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Fallopian Tube Obstruction Treatment Options

What is TCM treatment for fallopian tube obstruction?


Traditional Chinese medicine offers a variety of therapies to treat blocked, scarred, or adhered Fallopian tubes without surgical intervention:


Herbal medicine plays a major part in the TCM treatment of fallopian tube obstruction. Traditional Chinese medicine Fuyan Pill decreases inflammation in the Fallopian tubes and pelvic organs. It is especially useful in cases of Fallopian tube blockage due to past infection. Biologically active substances found in some Chinese herbs help soften scar tissue and adhesions as well as dissolve mucus plugs within the Fallopian tubes.


Acupuncture helps to relax spasms in the tubes, as well as promote movement within the tubes allowing for enhanced fertilization and implantation. Many patients report decreased pain with menstruation and with intercourse as positive side effects of acupuncture therapy.


Reproductive organ massage is a therapy in which friction and deep pressure are used to manually encourage the tubes to open. Research has shown that the success rates of manual therapy rivals or exceeds that obtained with surgery, and without the associated risks. In patients with completely occluded Fallopian tubes it provides much higher ongoing success rates than surgical procedures, often allowing for multiple natural pregnancies without the need for repeated treatment.


Nutritional supplements and dietary therapy help to repair the fragile mucus membranes of the Fallopian tubes and create an optimal environment to heal and repair damaged tissue.


What is western treatment for fallopian tube obstruction?


Unlike TCM treatment for fallopian tube obstruction, western medical services may offer many different surgical procedures to reduce or remove blockages in the fallopian tubes, depending on the location and severity of the blockage. IVF (in vitro fertilization) is also an option for bypassing tubal blockages. Fallopian tube surgery is primarily indicated for patients who are young and do not have other issues impacting their overall fertility, to reverse a tubal ligation, or to remove a hydrosalpinx (buildup of fluid in the tube), to allow for natural pregnancy, or prior to an IVF procedure. Risks associated with surgery include pelvic infections, increased risk of ectopic pregnancy, and the formation of scar tissue or adhesions on the reproductive organs. A study in Human Reproduction reported that many Fallopian tubes close again within six months post-surgery (81%), presumably due to the formation of adhesions after surgery.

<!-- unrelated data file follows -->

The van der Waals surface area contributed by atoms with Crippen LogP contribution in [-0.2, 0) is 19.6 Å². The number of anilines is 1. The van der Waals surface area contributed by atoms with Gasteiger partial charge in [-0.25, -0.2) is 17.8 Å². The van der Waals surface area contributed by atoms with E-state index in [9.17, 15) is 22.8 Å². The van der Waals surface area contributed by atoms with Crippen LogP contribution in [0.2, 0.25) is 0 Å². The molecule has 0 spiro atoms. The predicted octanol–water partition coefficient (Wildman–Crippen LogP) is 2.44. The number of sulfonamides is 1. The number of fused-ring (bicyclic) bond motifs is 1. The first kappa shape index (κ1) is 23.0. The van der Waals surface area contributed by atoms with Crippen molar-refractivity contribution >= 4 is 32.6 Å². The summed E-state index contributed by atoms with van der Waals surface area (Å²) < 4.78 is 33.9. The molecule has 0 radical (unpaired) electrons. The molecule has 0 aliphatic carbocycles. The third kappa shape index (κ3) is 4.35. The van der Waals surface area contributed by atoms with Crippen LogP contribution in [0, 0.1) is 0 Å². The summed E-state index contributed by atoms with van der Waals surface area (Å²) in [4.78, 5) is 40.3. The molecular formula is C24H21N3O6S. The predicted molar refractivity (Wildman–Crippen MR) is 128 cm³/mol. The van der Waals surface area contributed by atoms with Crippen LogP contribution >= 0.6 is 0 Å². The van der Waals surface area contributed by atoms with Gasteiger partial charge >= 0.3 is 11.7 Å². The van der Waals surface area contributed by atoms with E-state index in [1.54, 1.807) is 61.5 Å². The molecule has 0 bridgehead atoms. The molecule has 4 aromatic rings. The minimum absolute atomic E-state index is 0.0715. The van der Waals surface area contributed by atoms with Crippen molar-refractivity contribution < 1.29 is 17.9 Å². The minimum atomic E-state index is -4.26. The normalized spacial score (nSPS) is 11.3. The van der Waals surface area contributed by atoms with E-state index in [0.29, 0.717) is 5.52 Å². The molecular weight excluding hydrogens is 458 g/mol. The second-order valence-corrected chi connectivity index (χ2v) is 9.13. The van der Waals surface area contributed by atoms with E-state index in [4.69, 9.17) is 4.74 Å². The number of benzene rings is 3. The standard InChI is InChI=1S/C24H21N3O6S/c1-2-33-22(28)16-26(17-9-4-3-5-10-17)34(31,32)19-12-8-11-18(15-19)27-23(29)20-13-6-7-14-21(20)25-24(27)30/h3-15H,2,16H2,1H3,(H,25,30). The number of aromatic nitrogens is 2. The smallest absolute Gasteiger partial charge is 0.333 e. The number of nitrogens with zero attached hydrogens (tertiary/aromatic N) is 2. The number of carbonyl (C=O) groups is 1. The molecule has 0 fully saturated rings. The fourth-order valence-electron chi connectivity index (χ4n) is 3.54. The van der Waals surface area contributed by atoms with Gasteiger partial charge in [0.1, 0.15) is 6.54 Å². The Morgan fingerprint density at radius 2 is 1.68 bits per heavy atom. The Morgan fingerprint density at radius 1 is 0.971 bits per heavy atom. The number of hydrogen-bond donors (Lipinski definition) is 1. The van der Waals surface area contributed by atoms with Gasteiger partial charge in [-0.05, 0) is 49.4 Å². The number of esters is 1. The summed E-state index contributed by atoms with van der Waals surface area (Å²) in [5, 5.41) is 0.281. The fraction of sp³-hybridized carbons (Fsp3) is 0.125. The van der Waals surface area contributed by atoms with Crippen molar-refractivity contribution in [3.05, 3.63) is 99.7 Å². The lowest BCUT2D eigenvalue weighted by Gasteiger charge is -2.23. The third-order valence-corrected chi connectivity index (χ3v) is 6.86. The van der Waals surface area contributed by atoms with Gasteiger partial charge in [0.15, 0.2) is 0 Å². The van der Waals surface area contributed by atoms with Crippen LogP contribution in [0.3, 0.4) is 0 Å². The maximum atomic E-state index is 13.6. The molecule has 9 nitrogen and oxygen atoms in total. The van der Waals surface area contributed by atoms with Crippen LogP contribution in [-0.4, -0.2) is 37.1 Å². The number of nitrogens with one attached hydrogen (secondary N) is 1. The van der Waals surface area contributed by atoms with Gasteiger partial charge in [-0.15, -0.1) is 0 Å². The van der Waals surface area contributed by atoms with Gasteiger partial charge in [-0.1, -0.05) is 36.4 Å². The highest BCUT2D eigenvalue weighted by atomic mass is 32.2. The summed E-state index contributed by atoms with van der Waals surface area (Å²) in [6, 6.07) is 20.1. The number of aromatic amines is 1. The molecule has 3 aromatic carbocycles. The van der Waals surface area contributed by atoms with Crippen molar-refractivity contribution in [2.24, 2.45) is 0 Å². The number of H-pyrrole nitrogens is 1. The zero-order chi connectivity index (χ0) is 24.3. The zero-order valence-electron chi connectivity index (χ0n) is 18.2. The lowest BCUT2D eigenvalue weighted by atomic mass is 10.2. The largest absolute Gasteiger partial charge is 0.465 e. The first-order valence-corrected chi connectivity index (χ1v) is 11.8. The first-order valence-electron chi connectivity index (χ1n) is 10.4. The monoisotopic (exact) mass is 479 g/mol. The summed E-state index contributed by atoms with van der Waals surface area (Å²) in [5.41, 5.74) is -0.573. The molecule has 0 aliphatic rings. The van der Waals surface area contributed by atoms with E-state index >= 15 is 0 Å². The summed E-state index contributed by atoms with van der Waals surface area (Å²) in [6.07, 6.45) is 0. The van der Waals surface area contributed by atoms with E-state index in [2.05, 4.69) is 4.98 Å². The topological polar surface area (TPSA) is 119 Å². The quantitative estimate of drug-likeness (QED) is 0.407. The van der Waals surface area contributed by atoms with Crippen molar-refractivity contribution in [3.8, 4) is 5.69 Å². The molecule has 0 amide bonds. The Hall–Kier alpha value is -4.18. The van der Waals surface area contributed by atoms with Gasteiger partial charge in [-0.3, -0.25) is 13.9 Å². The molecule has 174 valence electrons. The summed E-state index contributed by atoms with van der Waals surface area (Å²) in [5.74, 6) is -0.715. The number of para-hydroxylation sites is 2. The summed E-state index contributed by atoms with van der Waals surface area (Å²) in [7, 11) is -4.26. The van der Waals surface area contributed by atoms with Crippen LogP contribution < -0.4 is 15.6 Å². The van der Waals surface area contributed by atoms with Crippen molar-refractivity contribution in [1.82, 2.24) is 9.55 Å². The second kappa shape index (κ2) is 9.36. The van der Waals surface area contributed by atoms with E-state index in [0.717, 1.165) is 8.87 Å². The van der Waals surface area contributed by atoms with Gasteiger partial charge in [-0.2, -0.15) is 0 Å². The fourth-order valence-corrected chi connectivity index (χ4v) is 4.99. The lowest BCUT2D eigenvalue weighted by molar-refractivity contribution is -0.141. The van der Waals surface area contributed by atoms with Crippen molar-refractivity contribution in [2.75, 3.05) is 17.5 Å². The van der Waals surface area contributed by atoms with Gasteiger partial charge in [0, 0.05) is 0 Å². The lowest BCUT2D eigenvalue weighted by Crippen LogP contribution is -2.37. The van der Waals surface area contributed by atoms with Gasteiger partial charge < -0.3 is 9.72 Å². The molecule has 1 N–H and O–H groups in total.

Tubal reanastomosis is used to reverse a tubal ligation or to repair a portion of the Fallopian tube damaged by disease. The damaged portion of the tube is removed, and the two healthy ends of the tube are joined together.


Salpingectomy involves the removal of part of a Fallopian tube when a hydrosalpinx is present. Removal of a hydrosalpinx is common before an IVF procedure, and can double the success rate of IVF.


Salpingostomy is useful when the end of the Fallopian tube near the ovary is blocked by a hydrosalpinx; it creates a new opening in that portion of the tube.
Fimbrioplasty, a reconstructive operation on the distal end of the tube, may be done when there is a blockage or scar tissue in the part of the tube closest to the ovary, preventing the normal pickup of eggs.


Selective tubal cannulation is a nonsurgical procedure used for tubal blockage next to the uterus (proximal occlusion). These types of blockages are often functional rather than structural


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